A combined Scottish-Canadian team has verified the prehistoric fish leedsichthys problematicus is the biggest boned fish yet to journey the seas of the earth.
Growing to lengths of 16.5 metres over a projected development phase of 40 years, the Jurassic-era fish would have outgrown even today’s massive whale sharks. In spite of its imposing size, though, leedsichthys is believed to have been a filter feeder, just like baleen whales, basking sharks and whale sharks are these days.
Found from the late 19th century and formally named (after British farmer and fossil collector Alfred Leeds) in 1889, skeleton of leedsichthys have been unearthed right through Europe, and also in South America.
The ‘problematicus’ piece of its technical identity stems through the indisputable fact that leedsichthys fossils are disreputably difficult to spot. It is due to a incontrovertible fact that leedsichthys’ skeleton #was not# made entirely of bone. Large portions #of the# animal’s internal structure were actually #made from# cartilage, just #as a# shark’s bone structure is. Cartilage #does not# mineralize as willingly as bone and, as a result, fossil cartilage is a little bit uncommon.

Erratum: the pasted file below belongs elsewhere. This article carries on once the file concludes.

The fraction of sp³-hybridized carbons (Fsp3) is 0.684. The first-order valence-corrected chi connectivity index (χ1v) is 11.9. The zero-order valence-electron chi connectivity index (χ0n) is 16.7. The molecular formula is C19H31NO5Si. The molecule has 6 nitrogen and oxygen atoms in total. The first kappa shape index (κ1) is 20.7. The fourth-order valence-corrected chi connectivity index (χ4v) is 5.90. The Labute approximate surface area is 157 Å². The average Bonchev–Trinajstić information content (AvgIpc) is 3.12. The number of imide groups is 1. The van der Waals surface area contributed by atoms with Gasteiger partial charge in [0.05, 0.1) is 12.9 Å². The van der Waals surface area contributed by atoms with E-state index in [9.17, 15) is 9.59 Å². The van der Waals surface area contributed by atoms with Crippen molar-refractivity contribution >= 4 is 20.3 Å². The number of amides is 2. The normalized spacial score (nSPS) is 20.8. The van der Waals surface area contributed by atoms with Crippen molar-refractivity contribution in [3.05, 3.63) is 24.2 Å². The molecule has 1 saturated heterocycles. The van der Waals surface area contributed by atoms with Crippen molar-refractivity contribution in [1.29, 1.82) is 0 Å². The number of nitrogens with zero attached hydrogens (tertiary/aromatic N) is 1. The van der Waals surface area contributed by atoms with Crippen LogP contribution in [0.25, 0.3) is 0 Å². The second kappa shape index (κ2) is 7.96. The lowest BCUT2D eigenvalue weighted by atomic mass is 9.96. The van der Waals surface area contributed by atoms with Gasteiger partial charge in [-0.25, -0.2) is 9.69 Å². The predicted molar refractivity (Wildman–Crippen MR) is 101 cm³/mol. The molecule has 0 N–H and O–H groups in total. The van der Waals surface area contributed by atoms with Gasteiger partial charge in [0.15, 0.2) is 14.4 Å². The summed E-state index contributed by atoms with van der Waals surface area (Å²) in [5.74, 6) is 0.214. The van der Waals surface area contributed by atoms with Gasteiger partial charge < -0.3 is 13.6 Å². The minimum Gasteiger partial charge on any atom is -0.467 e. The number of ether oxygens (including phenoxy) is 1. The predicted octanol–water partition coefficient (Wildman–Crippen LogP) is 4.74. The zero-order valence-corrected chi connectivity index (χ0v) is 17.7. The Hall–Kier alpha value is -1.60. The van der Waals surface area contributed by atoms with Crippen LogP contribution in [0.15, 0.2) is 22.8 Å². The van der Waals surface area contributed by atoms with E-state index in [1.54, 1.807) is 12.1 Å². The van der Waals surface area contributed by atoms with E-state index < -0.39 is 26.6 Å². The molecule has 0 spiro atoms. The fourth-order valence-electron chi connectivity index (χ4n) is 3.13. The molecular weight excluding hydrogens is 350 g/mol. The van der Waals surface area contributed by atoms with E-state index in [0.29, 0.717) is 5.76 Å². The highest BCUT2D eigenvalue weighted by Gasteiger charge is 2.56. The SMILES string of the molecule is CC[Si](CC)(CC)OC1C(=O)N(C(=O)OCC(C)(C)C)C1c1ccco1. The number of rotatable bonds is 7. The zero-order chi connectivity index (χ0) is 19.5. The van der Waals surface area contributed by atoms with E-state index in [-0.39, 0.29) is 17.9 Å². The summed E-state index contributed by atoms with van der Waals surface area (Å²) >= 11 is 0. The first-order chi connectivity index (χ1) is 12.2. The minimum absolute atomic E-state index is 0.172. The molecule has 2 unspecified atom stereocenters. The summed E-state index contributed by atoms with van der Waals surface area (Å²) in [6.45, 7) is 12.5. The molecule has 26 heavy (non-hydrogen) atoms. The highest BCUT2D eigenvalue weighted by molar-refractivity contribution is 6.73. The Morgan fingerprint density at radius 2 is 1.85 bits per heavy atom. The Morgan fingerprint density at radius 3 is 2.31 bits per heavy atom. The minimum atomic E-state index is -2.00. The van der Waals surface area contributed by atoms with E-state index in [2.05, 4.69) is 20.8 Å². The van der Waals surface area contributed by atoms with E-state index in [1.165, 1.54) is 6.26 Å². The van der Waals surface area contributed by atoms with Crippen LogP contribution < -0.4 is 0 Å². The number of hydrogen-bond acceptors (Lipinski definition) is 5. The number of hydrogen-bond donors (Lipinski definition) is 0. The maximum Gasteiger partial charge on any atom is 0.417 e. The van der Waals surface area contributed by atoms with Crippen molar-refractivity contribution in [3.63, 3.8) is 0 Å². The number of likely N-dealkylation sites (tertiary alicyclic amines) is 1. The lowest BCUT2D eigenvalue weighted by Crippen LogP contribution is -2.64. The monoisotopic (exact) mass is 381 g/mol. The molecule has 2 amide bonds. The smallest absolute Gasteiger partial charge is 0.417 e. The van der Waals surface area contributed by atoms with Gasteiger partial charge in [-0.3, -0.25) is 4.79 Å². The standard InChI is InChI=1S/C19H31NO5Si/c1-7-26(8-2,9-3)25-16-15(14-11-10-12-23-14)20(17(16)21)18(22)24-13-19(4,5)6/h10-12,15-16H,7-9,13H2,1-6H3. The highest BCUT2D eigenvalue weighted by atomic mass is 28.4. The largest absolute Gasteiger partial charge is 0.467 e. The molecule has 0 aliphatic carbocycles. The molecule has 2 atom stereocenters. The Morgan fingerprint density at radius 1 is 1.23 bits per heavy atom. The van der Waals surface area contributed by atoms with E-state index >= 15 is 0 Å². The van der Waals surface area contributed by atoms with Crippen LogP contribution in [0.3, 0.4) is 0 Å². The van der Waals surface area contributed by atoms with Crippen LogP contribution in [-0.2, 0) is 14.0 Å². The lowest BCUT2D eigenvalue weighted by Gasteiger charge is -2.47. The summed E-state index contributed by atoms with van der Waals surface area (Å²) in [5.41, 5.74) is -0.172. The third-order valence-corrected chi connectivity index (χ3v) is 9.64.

Out of perspective, the fossilized bones can symbolize a challenge to palaeontologists. Over the years, remains of leedsichthys have even been posited as belonging to bone-plated dinosaur stegosaurus!
Because leedsichthys vertebrae was cartilaginous, it may be very hard to determine how long the fish may have been, with some unsubstantiated estimates signifying that it was as long as 30 metres.
Nonetheless, when a new, more complete, fossil was discovered near Peterborough, UK, scientists were eventually in a position to get an accurate measurement. Professor Jeff Liston, of our National Museum of Scotland, said, “We sat down and checked out a good series of specimens, not only at the bones, but their internal growth set ups as well – just like the expansion rings in trees – to get some ideas about the ages of these animals, in addition to their estimated dimensions,”
The team finally determined that a small adult leedsichthys would grow to 8 or 9 metres after some 20 years and, in another 20 years; it could reach roughly 16.5 metres in length. This is larger than the whale shark, the largest bony fish living now, in spite of persistent and credible reports of whale sharks growing as long as 14 metres in length.
This news is thrilling to scientists and natural history fanatics as it guarantees a useful insight into the changes in ocean life that occurred around and through the Jurassic era.
Scientists now think that filter-feeding fish started out as quite tiny animals, before increasing to the huge sizes we know nowadays. The amazing size of leedishthys problematicus thus implies that there was an enormous surge within the plankton population of the Mesozoic seas.
The invention also demands a significant change to the records.